|Current Tundra (left) gives way to redesigned model. (Photo:Tudor Hampton/ENR)|
Toyota has set the gold standard for today¹s passenger cars, and now, it wants to do the same for light-duty trucks.
Next year, its largest pickup ever will follow the latest fleet of full-size options coming from Japan, including the Nissan Titan and Honda Ridgeline.
Toyota has invested heavily in this latest project. The battle between East and West will soon be fought on construction sites across the U.S, and the newest weapon will be the redesigned Tundra, which hits the street early next year.
Ford, GM and Dodge, the holy trinity of 1/2-ton pickups, aren¹t likely to be dethroned anytime soon. But Toyota is starting to hit the right marketing chords with truck customers, and from what I¹ve seen so far, the Tundra sings louder than any of the manufacturer¹s previous designs.
I¹ll have a full review of this truck in a few months, but for those of you who are curious, here¹s what I know so far:
Tundra will continue to be built in America. Units will be assembled in an existing plant in Indiana and a new, $850-million factory in San Antonio, which will have an annual capacity of 200,000 Tundra pickups, about double what Toyota currently produces.
Texas is serious truck country. It really is the heart of the market. Putting a plant in this state, which sucks up about one of seven full-size pickups sold in America, is about as bold a move as slipping your partner habanero hot sauce. The Texas plant is slated to open its doors in November.
Not only is this truck physically big, it is a big deal for Toyota. The manufacturer says the “cross-departmental” launch will be akin to building the Lexus and Scion brands in previous years. And this is just one model.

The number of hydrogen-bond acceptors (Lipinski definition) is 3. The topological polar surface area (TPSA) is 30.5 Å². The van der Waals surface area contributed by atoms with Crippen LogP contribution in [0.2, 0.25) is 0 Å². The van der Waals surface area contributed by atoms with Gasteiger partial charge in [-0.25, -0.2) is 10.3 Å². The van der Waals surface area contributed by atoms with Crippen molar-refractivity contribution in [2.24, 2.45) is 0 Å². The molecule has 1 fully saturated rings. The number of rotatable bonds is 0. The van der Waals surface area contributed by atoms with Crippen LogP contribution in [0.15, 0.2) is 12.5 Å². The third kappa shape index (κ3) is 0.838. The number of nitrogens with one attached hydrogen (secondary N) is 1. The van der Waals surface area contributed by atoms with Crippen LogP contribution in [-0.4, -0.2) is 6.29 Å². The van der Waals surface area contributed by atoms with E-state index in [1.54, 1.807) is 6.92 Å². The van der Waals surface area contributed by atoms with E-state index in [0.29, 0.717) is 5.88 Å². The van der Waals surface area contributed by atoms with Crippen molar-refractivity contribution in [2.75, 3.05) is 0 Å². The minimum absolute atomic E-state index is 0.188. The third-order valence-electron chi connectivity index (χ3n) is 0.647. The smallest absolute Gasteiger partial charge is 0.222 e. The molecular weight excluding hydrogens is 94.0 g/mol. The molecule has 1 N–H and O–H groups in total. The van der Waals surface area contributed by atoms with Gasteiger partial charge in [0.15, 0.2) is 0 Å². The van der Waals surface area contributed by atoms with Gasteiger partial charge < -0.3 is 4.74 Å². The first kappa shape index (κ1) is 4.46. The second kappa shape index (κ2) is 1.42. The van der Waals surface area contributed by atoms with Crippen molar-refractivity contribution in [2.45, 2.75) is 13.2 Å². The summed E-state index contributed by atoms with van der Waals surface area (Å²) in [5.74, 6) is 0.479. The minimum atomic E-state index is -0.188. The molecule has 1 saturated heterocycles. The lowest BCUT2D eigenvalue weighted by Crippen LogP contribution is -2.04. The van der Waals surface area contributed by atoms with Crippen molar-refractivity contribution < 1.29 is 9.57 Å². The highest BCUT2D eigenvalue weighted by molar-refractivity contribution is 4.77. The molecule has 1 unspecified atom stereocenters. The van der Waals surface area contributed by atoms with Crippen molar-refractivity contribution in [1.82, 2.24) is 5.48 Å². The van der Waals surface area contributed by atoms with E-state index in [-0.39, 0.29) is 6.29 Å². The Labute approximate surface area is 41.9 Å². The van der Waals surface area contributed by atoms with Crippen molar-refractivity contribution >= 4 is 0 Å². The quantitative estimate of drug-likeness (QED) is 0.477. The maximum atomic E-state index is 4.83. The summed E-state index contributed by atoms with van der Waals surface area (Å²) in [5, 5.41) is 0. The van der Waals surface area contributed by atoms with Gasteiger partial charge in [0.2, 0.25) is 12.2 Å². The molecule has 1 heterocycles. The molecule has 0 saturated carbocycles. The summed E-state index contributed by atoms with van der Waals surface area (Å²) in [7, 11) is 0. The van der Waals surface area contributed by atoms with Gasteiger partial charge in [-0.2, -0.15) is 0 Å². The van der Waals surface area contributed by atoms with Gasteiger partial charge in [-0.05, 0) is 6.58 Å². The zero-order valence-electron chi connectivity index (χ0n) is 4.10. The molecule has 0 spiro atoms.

At the moment, dealers are upgrading their showrooms and shops to accommodate the larger vehicles. As with all construction equipment, the ability to service trucks with speed will be key to their acceptance on the job site.
Toyota says the beefier truck will come in three cab configurations, three trim levels and three engine sizes, including a 5.7-liter V8 that will have the truck pulling “well over” 10,000 lbs, enough to compete with the big boys and possibly outperform some of them.
Available with two and four-wheel drive, it will stand about 10 in. longer, 5 in. taller and 4 in. in wider than the current Tundra. The chassis will contain 30% higher tensile-strength steel, says the manufacturer.
People looking for a work truck should find a better match than previous models. The manufacturer this month is sharing specifications with the National Truck Equipment Association, so aftermarket suppliers, such as tool-box makers, will be ready for the roll-out.
Toyota also plans to offer an optional 8-ft long-bed and up to a 165-in. wheelbase, the truck's longest. All the 30-or-so possible Tundra sizes will have door handles that users can open with work gloves and adjustable headrests that accommodate hard hats (cowboy hats, too). A two-tier glove box will hold a standard Thermos, while a center console will be able to gulp down a laptop, hanging files and other gear.
Sound like a winner?
If the new Tundra is priced right, provides good fuel economy, rides solid and has a generous range of options, it no doubt will help Toyota build a stronger image with what it calls the “true trucker.”
We'll find out next year.
Of course, no matter how good it looks and drives, tearing buyers away from trusted, American brands will be a tough sell. Truck owners, including construction users, are some of the most loyal buyers around.
The key to their hearts (and purchase orders) is showing that you can build a truck that will be easy to maintain, age gracefully and hold up over the long haul. Wimps need not apply.